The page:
At Copper we’ve made the decision to embrace distributed working.
The discussion around the need for a physical office space and the resolve to forgo the now somewhat antiquated, pre-pandemic model of the workday structure wasn’t that hard to conclude — but proactively shaping the new way of working becomes more of a puzzle to piece together. What has become clear is that simply copying an office-centric approach to our new distributed setup won’t work in the long term.
I’m in awe of the new possibilities that reinventing the old model of working brings to building amazing companies. I think it’s an unbelievable opportunity to build great startups from the ground up, with the ability to scale from the get-go. After all, we’re knowledge workers and we’ve chosen to work in startup environments because we want to make an impact.
However, one of the major structural issues startups have always faced is how to scale. Scaling effectively becomes an issue because, well, let’s just face it: Many startups simply don’t run optimally. Between the chaos of communication breakdowns and ineffective goal setting, leaders have ended up relying on osmosis for scale, for decades.
The office was perfect for this type of setup. In an office, leaders have the ability to hide behind the fact that the right processes may not have been set to enable employees, to manage them, and to create a repeatable process of incremental improvements for their area of expertise. For me, the problem exposes a real challenge with distributed working: leadership.
Building blocks for a successful distributed workforce
In our evolving work structure, we now need to work in very different, proactive ways — and it begins with leadership. In an office, we can sometimes rely on situational leadership (we see something and we act), but it isn’t as easy when our employees are distributed across regions and time zones.
We also have to think very carefully and a bit differently when hiring your team; remote or distributed working isn’t for everyone. In a startup, we have to optimize for people who want to make an impact. We set the bar for talent very high.
Meetings are another area that we can think through mindfully. Let’s think about the operating cadence that we design for our teams. Meetings in a synchronous work setting are very different from meetings and operating cadences of asynchronous work. One-on-ones, check-in status meetings, team-building, recurring meetings … which types of meetings are starting to feel antiquated? Are they hindering our sparks of innovation in any way? What’s the right balance?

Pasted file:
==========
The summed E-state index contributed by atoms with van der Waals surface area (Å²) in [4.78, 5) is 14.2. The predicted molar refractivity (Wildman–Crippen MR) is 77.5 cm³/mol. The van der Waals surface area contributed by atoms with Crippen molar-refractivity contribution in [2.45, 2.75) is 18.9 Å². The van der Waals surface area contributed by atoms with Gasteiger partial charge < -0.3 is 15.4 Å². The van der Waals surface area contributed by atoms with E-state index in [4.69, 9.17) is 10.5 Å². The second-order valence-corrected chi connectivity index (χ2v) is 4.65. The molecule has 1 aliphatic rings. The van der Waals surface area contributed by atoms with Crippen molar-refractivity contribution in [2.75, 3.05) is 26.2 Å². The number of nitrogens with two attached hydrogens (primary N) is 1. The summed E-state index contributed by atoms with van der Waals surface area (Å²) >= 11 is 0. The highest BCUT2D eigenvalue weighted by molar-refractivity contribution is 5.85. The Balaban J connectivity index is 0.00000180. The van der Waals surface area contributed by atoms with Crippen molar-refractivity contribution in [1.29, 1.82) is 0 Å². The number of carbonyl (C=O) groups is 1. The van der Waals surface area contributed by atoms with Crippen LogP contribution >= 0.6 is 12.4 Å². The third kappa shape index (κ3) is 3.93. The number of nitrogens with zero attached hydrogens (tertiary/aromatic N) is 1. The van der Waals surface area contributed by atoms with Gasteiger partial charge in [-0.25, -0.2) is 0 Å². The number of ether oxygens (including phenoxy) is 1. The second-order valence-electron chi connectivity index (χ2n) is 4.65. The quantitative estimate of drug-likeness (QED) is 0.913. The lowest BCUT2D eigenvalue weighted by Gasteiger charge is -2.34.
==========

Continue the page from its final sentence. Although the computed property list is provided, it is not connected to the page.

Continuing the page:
And then we arrive at decision making. The distributed work model actually opens up vast opportunities to empower teams more. Enabling autonomy and accountability at both the individual and team level sets a momentum for the fast track to growth. (If you’re interested in how decisions can be made by teams, this article sets a strong foundation).
When we begin to deconstruct — and reinvent — the operational areas like operating cadence, meetings, decision making and communication it quickly becomes clear that there isn’t one right way to evolve the traditional structure.
It’s not just about asynchronous vs synchronous work; it’s about culture. And discussions about the culture we want to be part of.
Creating a supportive company culture for a new work model
I want to build a culture where the best people can do their best work in a supportive environment working on the biggest ideas. The opportunities that we have ahead of us to build companies that are equipped to scale and make an impact at the global level have never been greater.
Perhaps after all the hardship the pandemic has caused we can take some learnings away that help us to shape a better future for all of us. One where people from all walks of life have access to the opportunities that technology can create.